The pandemic's deadly journey across Modi's India

June 2, 2020
Protest in support of Safoora Zargar and other women student activists on May 7. Photo: CPI(ML)

In the United States, 13% of the population makes up 32% of the deaths from COVID-19. According to a Washington Post analysis, counties that are majority Black have almost six times the rate of deaths as counties where white residents are in the majority.

In Wisconsin, Black people are just 6% of the population and nearly 40% of COVID-19 fatalities. In Michigan, Black people represent 14% of the state's population but 40% of its deaths.

In Kansas, only 6% of the population is Black, but Black people account for more than 30% of the deaths.

In Louisiana, Black people make up 33% of the state's population but 70% of COVID-19 fatalities. In Mississippi, Black people are 38% of the population but account for 66% of deaths.

Social pattern of COVID-19 deaths

In India, we still do not have accurate countrywide data in the public domain on COVID-19 cases and deaths, let alone any socio-economic breakdown. But some reports are revealing. Tabassum Barnagarwala reported in the Indian Express on May 7 that “of the 548 deaths recorded in Maharashtra as of May 3, 239 (44%) are from the minority Muslim community — almost thrice their share (just under 12%) in the state’s population".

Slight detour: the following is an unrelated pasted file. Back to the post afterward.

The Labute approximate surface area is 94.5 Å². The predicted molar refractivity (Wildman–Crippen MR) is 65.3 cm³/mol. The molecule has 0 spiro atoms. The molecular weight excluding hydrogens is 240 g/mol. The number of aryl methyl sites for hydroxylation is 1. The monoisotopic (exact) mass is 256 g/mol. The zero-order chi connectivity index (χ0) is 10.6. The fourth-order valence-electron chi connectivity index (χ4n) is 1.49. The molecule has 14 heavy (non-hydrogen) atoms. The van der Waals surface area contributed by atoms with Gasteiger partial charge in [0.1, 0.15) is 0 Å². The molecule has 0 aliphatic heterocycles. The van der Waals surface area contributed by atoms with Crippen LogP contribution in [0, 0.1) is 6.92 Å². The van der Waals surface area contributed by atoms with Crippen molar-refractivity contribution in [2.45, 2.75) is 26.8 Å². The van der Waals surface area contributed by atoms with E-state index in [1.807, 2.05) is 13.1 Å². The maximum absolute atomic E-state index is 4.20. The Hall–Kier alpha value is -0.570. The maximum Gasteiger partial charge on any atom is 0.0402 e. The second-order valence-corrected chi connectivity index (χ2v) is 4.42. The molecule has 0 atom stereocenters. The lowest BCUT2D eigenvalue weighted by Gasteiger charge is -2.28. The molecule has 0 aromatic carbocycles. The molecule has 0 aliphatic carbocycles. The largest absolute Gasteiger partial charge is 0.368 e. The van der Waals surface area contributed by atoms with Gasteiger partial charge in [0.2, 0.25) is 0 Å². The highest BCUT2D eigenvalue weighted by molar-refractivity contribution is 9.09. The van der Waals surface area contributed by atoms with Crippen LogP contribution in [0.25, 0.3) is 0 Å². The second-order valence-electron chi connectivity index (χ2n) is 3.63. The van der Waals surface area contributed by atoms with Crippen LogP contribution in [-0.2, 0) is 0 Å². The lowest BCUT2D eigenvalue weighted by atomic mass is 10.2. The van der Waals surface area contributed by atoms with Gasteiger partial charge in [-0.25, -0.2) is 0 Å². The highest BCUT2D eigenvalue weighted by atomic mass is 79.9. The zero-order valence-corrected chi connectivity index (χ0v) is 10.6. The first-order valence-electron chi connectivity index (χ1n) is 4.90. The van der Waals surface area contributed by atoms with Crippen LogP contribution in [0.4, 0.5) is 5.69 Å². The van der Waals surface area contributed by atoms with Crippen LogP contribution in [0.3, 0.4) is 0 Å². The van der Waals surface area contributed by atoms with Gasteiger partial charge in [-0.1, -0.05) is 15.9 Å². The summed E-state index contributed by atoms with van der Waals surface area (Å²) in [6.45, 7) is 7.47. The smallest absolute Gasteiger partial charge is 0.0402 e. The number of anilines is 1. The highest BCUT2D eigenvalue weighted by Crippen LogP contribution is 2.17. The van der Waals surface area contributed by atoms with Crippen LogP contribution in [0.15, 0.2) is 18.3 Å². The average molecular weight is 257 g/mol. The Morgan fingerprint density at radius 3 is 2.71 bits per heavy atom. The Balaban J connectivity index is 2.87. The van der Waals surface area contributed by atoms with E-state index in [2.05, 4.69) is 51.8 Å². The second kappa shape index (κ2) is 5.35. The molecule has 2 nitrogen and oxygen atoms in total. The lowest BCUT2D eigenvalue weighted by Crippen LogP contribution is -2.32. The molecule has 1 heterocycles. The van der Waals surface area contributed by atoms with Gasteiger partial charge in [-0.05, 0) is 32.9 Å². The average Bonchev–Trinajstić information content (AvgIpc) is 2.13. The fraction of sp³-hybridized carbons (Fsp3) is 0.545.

The number of infected persons from the Tablighi Jamaat [Muslim] religious gathering in Delhi [from March 13–15] was actually very low — just 69 in all of Maharashtra. So what was the reason for Muslims’ disproportionate representation in the COVID-19 deaths?

Barnagarwala reports that “a significant share of the (Muslim) community lives in neighbourhoods where social distancing is difficult, population density is high, and access to healthcare poor".

State epidemiologist Pradeep Awate told her: “The cases are spreading in slums not because of a particular religious group, but because of poor living conditions. And in the slums, Muslims are in large numbers. At least 8–10 people live in a small room where social distancing is difficult.”

Muslims in India are disproportionately poor, as the Sachar Committee report established.

But, while the Tablighi Jamaat meeting in Delhi itself did not lead to a surge in cases in Maharashtra, the communal political and media campaign around it perhaps did, as members of the community were afraid to report symptoms for fear of stigmatisation.

The Maharashtra government, taking note of this, took special measures to reassure the minority community, requesting mosques and religious leaders to help spread the message that Muslims should not fear to report symptoms. But the story in other states is very different.

Communal virus

There are many instances of hospitals denying treatment to people because they are Muslim, equating Muslims with COVID-19 infection.